One 9 1⁄2- inch blind- baked and cooled single- crust Flaky but Tender Pastry Shell (page 183)
4 large eggs
5 tablespoons (2 1⁄2 ounces/71 grams) unsalted butter, melted and slightly cooled
2 ⁄3 cup (47⁄8 ounces/140 grams) packed brown sugar
1 cup (12 1⁄2 ounces/350 grams) light corn syrup
1 tablespoon plus 1 teaspoon molasses
2 tablespoons Kentucky bourbon, preferably Knob Creek
1⁄2 teaspoon kosher salt


1. Preheat the oven to 350°F.
2. Put the pecans in the prepared pie shell, taking a moment to turn them right side up, and set aside.
3. Put the eggs in a bowl and whisk lightly to break them up. Add the melted butter, brown sugar, corn syrup, molasses, bourbon, and salt, whisking until smooth. Pour the filling into the pastry shell. The pecans will emerge beautifully while the pie is baking.
4. Bake until the pie is cooked through and set, 50 to 55 minutes. To check that the pie is cooked enough, poke the tip of a small knife into the filling, which should look set up and not liquid. Remove the pie from the oven and allow to cool on a rack for about 1 hour before slicing and serving.

(* Recipe from The Dahlia Bakery Cookbook, 'Sweetness in Seattle' -William Morrow, October 2012- by Tom Douglas with Shelley Lance, photography by Ed Anderson, reproduced with permission from the publisher)

1 Ticket Left to Win for Art of Restaurateur Nicholas Lander Talk Tonight at 92 Y Tribeca

1 Ticket Left to Win for Art of Restaurateur Nicholas Lander Talk Tonight at 92 Y Tribeca.

Here's a food event that you don't want to miss on if you are in NY area on Thursday (November 15, 2012) and that I am happy to feature here as i have been a reader of Nicholas Lander Restaurant Column in the FT Week End for years.

1 Ticket for The Art of the Restaurateur at 92 Y Tribeca is left the taking.

How can you win this ticket?

Answer this simple question:

What is Nicholas Lander's wife best known for?

Send your reply by 3 pm (Eastern U.S) on Thursday, November 15, 2012 to info [at] njconcierges [dot] com


Here's what's on the program:

"This Thursday, join Financial Times restaurant critic and author Nicholas Lander, restaurateurs Will Guidara (Eleven Madison Park, NoMad) and Maguy Le Coze (Le Bernardin) and famed hospitality interior designer Adam D. Tihany (Per Se, Daniel), with writer Bill Buford (Heat), for a conversation on The Art of the Restaurateur, in celebration of Lander's new book of the same name, recently called "a must-read for restaurant lovers" by Details magazine.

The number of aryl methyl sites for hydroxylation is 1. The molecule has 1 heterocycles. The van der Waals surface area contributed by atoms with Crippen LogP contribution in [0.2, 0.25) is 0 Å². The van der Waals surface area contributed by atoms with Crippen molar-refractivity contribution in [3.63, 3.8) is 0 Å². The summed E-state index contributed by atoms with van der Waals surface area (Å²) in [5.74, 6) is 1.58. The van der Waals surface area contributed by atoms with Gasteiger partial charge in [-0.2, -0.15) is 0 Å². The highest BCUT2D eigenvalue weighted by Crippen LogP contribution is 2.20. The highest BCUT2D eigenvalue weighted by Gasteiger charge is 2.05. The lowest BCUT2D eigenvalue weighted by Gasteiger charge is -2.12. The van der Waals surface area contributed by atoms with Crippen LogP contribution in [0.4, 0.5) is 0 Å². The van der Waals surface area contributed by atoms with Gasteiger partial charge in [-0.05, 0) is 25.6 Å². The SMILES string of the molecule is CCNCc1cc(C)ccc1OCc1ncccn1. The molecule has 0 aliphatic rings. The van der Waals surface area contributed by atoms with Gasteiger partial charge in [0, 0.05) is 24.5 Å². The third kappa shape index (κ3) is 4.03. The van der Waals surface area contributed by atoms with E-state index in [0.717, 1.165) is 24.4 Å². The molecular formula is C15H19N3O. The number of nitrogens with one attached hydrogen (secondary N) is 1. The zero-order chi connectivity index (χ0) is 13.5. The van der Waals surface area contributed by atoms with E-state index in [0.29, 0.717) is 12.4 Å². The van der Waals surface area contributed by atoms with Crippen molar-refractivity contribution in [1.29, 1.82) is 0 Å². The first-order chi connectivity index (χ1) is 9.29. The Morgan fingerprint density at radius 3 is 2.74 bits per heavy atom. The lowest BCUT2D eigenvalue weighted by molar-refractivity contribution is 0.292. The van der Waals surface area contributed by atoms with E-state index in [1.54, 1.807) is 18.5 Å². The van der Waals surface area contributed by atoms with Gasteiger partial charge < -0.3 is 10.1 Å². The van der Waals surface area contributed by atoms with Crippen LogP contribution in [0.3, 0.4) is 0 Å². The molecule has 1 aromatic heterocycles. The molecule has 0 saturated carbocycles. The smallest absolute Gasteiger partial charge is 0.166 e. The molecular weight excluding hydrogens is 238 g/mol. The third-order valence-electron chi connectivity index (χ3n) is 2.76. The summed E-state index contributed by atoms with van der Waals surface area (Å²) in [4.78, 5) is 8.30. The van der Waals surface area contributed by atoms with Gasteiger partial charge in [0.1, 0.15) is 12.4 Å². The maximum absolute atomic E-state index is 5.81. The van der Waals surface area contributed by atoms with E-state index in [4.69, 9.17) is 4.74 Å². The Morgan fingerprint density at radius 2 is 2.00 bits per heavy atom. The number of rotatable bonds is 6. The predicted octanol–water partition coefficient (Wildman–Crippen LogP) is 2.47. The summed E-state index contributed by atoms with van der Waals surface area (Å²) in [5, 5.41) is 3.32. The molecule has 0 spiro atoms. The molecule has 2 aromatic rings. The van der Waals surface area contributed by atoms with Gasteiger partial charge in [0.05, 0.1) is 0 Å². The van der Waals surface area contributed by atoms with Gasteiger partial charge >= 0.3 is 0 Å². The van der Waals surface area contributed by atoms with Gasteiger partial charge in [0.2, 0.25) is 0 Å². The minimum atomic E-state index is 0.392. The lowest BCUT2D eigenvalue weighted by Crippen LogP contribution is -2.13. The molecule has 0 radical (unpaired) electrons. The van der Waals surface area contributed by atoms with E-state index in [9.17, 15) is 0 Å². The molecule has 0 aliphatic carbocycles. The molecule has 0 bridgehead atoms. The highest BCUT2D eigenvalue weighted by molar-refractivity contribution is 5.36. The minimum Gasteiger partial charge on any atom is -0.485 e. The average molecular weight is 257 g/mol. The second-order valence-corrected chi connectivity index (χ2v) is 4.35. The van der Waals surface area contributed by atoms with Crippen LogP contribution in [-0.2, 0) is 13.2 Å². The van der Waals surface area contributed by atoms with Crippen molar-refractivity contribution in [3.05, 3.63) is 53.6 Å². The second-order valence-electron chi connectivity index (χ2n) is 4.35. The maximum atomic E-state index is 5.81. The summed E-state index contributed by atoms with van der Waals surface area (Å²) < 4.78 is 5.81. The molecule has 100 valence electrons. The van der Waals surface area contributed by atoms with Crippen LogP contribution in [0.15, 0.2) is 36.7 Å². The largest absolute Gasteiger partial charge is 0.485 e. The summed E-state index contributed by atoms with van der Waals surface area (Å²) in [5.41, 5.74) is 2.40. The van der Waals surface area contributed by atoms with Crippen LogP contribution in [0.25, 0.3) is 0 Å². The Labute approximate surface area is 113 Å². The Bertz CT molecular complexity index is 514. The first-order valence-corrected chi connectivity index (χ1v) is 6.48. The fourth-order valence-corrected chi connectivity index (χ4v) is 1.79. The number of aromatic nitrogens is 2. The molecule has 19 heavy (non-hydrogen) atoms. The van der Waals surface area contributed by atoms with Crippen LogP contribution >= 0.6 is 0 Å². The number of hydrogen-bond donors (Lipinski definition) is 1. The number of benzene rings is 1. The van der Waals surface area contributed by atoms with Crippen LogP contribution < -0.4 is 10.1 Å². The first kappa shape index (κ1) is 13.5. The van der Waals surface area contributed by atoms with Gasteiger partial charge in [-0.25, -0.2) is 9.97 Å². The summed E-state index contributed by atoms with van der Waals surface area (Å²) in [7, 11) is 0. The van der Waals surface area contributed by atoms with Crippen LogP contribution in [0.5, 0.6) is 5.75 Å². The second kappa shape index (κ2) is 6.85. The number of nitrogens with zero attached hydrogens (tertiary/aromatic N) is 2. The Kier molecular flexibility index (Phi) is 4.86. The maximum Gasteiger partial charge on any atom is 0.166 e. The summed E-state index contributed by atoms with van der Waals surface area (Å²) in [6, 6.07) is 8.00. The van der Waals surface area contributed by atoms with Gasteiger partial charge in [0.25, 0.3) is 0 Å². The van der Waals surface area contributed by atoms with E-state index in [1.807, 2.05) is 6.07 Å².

In a world where chefs get all the attention, the panel will discuss the unsung art of the restaurateur and how the owner's creative vision can often be the difference in making a restaurant successful.  Until 30 years ago, restaurateurs were considered the most important figures in any restaurant's success, with chefs consigned to the kitchen. This process began to change with the elevation of chef-patrons in the 1970s and has continued with the rise of the celebrity chef. The profession continues to evolve in fascinating ways that will be explored in the discussion."

Can you think of a better way to take a break from talking about Sandy and at same time celebrate publication of Nicholas Lander The Art of the Restaurateur (Phaidon Press, Fall 2012)?

Ode to Wooden Spoon Opens 'Consider the Fork' by Bee Wilson

With my car in the shop for past few days and relying at times on public transportation (limited to buses right now in my corner of New Jersey) this morning had side benefits.

I had time to finally put my nose in Consider the Fork 'A History of How We Cook and Eat' (Basic Books, October 2012) by Bee Wilson, who is known to UK readers for 'The Kitchen Thinker' food column in he Sunday Telegraph's Stella magazine.

Book opens in the introduction with her ode to the wooden spoon.

Bee Wilson reminds us how invisible-taken for granted it has become.  

"The wooden spoon is a quiet ensemble player in so many meals that we take it for granted. We do not give it credit for the eggs it has scrambled, the chocolate it has helped to melt, the onions it has saved from burning with a quick twirl."


She then goes on to highlight the practical reasons why we should wood spoons over other types of utensils.

"Wood is nonabrasive and therefore gentle on pans-you can scrape away without fear of scarring the metal surface. It is nonreactive: you need not worry that it will leave a metallic taste or that its surface with degrade on contact with acidic citrus or tomatoes. It is also a poor conductor of heat, which is why you can stir hot soup with a wooden spoon without burning your hand."

Time to get back to my reading.

(* Quotes excerpted from 'Consider the Fork' by Bee Wilson -Basic Books, October 2012- all rights reserved, illustrations by Annabel Lee